Virginia Tax Changes: Calculation of Multi-State Apportionment May Benefit Manufacturers

Virginia Tax Changes: Calculation of Multi-State Apportionment May Benefit Manufacturers

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By: Kay Gotshall, CPA & Ryan Beethoven-Wilson, CPA

Companies designated as manufacturers in Virginia can now elect to use heavier-weighted sales factor apportionment to determine their taxable income in Virginia.  Based on legislation passed in 2009, this new apportionment election is being phased in over a three-year period starting with tax years beginning on or after July 1, 2011.  This applies to calendar year 2012 and years thereafter.  Keep in mind that to qualify for the special election, certain wage and employment thresholds must be met and maintained over the three-year period. If not maintained, an additional tax (“recapture”) and interest will be assessed. The phase-in is as follows:

Apportionment Changes

Who is a qualifying manufacturing company?

A qualifying manufacturing company in Virginia is a manufacturer that derives fifty percent or more of its gross receipts from manufacturing activities, or fifty percent or more of its employees are engaged in manufacturing activities.

How can the election be made?

The election is made by the company on its Virginia corporate or pass-through entity income tax return. Specifically, the election is made on either Form 500A (apportionment for corporations) or Form 502A (apportionment for pass-through entities) which are included with the company’s tax return. The company may make an apportionment election and, once made, is bound by the election and applicable phase-in provisions for three total taxable years. For example, if a company with a tax year beginning January 1, 2012 elects on its 2012 tax return to use the modified apportionment method, its subsequent apportionment factors must be calculated as follows:

1/1/12 – 12/31/12 2012 Three factor formula, triple-weighted sales
1/1/13 – 12/31/13 2013 Three factor formula, triple-weighted sales
1/1/14 – 12/31/14 2014 Three factor formula, quadruple-weighted sales
1/1/15 – 12/31/15 2015 Taxpayer has option to move to single sales factor OR return to three factor formula, double weighted sales


The company in the previous example elects the modified apportionment on its 2012 tax return. As a result, the company is bound by the election’s phase-in provisions for 2013 and 2014 (three total tax years). After 2014, the company may switch back to the traditional three-factor formula (payroll, property, double-weighted sales) or may elect to use single sales factor apportionment for another three years.

What are the benefits of making the election?

Multistate manufacturing companies (either C-corporations or pass-through entities with VA non-resident partners/shareholders) who have high sales outside of Virginia can benefit from electing the alternate apportionment method. A company that does not have nexus in other states who manufactures and ships products out of Virginia can have a lower apportionment percentage under the new election.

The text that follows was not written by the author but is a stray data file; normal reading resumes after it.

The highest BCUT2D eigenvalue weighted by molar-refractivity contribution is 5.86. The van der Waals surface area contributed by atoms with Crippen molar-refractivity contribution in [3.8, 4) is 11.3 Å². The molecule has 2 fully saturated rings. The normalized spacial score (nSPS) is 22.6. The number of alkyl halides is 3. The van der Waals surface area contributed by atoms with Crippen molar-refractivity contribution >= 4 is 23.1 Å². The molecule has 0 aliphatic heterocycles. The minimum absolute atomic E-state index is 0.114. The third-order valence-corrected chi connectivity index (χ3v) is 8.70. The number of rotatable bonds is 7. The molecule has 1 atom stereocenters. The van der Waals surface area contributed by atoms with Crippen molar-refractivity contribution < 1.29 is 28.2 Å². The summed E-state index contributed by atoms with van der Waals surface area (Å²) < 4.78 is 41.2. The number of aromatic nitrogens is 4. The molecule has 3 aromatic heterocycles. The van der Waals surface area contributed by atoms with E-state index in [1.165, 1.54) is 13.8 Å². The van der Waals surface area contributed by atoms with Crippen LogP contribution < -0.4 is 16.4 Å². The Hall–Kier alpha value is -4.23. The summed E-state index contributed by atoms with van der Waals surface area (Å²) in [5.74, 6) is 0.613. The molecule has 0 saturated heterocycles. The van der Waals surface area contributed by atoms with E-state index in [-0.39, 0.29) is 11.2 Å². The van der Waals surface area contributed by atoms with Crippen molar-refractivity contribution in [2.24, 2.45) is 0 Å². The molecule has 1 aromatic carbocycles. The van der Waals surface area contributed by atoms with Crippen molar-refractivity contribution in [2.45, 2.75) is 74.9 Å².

Case Study

Note: The apportionment election is not required to be made. A manufacturer can continue apportioning income using the traditional three-factor formula of payroll, property, and double-weighted sales. Keep in mind that if the election is made, there are wage and employment requirements that must be met to avoid additional tax (“recapture”) and interest. 

About the Authors

Kay serves several of Keiter’s larger corporate clients with their FAS 109 tax provision and returns. Currently, Kay leads the Keiter multi-state tax team, which is primarily responsible for a majority of the multi-state tax filings prepared by the firm. In addition, the Keiter multi-state tax team provides income, as well as, sales and use audit and research support services. Kay works on a wide variety of industries, since most of her clients are multi-state. Some of the specific industries she serves include services, broker-dealers, manufacturing, and construction. Furthermore she consults with a variety of clients on filing requirements for multi states and foreign company ownership and operations.

More Insights from Kay F. Gotshall, CPA

Ryan’s practice focuses on business tax planning and compliance, general business consulting, financial reporting, and individual tax for privately-held clients in the professional services, emerging business, manufacturing, construction, retail, and real estate industries among others. Ryan also helped launch Keiter’s Opportunity Zone team, monitoring developments and consulting with investors and entrepreneurs on OZ tax incentives. Ryan serves on several of Keiter’s industry niche teams and is active on the Firm’s recruiting and workflow committees.

More Insights from Ryan Beethoven-Wilson, CPA

The information contained within this article is provided for informational purposes only and is current as of the date published. Online readers are advised not to act upon this information without seeking the service of a professional accountant, as this article is not a substitute for obtaining accounting, tax, or financial advice from a professional accountant.


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